Sixty-six studies met the inclusion criteria for this update, including 52 studies from the original review. Most studies were double-blind and placebo-controlled, varied in duration from one day to three years, and recruited participants with mild or intermittent asthma, often with comorbid allergic rhinitis. Twenty-three studies recruited adults and teenagers; 31 recruited only children; three recruited both; and nine did not specify.
The pattern of reporting and results remained largely unchanged from the original review despite 14 further studies and a 50% increase in participants studied (5077 to 7944). Reporting of primary efficacy outcomes to measure the impact of SLIT on asthma exacerbations and quality of life was infrequent, and selective reporting may have had a serious effect on the completeness of the evidence; 16 studies did not contribute any data, and a further six studies could only be included in a post hoc analysis of all adverse events. Allocation procedures were generally not well described; about a quarter of the studies were at high risk of performance or detection bias (or both); and participant attrition was high or unknown in around half of the studies.
The primary outcome in most studies did not align with those of interest to the review (mostly asthma or rhinitis symptoms), and only two small studies reported our primary outcome of exacerbations requiring an ED or hospital visit; the pooled estimate from these studies suggests SLIT may reduce exacerbations compared with placebo or usual care, but the evidence is very uncertain (OR 0.35, 95% confidence interval (CI) 0.10 to 1.20; n = 108; very low-certainty evidence). Nine studies reporting quality of life could not be combined in a meta-analysis and, whilst the direction of effect mostly favoured SLIT, the effects were often uncertain and small. SLIT likely does not increase SAEs compared with placebo or usual care, and analysis by risk difference suggests no more than 1 in 100 people taking SLIT will have a serious adverse event (RD −0.0004, 95% CI −0.0072 to 0.0064; participants = 4810; studies = 29; moderate-certainty evidence).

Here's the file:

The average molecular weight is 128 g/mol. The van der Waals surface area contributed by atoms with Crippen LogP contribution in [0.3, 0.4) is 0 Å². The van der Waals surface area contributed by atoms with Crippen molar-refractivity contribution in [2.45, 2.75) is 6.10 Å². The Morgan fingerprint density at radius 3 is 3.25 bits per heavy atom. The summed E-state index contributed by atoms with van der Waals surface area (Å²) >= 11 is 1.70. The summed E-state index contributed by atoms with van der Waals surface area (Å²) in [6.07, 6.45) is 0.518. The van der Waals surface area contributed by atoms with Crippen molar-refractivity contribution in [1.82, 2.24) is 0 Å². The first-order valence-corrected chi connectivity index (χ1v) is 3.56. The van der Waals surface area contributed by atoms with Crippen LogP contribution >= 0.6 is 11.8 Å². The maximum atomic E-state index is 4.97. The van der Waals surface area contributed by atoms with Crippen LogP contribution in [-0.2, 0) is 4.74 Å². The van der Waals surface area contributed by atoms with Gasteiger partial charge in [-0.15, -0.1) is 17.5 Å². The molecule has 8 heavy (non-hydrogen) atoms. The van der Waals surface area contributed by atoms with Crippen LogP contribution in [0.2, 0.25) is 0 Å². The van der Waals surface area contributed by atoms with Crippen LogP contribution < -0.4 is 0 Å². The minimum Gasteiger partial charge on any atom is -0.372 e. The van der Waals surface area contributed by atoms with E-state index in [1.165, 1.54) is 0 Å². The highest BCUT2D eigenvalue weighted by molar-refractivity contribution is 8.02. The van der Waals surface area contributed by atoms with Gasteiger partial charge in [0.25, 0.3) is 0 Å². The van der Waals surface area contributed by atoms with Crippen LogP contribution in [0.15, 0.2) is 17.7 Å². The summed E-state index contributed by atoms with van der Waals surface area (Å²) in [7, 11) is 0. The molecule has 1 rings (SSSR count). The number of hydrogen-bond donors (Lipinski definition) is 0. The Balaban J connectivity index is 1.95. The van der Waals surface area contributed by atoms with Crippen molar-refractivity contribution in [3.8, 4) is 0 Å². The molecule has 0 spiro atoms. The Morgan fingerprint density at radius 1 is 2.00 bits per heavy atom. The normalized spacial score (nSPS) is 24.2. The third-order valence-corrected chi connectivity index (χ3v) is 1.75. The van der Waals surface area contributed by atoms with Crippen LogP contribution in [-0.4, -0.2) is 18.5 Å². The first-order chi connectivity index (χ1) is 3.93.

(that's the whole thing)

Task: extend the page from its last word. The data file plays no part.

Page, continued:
Regarding secondary outcomes, asthma symptom and medication scores were mostly measured with non-validated scales, which precluded meaningful meta-analysis or interpretation, but there was a general trend of SLIT benefit over placebo. Changes in ICS use (MD −17.13 µg/d, 95% CI −61.19 to 26.93; low-certainty evidence), exacerbations requiring oral steroids (studies = 2; no events), and bronchial provocation (SMD 0.99, 95% CI 0.17 to 1.82; low-certainty evidence) were not often reported. Results were imprecise and included the possibility of important benefit or little effect and, in some cases, potential harm from SLIT.
More people taking SLIT had adverse events of any kind compared with control (OR 1.99, 95% CI 1.49 to 2.67; high-certainty evidence; participants = 4251; studies = 27), but events were usually reported to be transient and mild.
Lack of data prevented most of the planned subgroup and sensitivity analyses.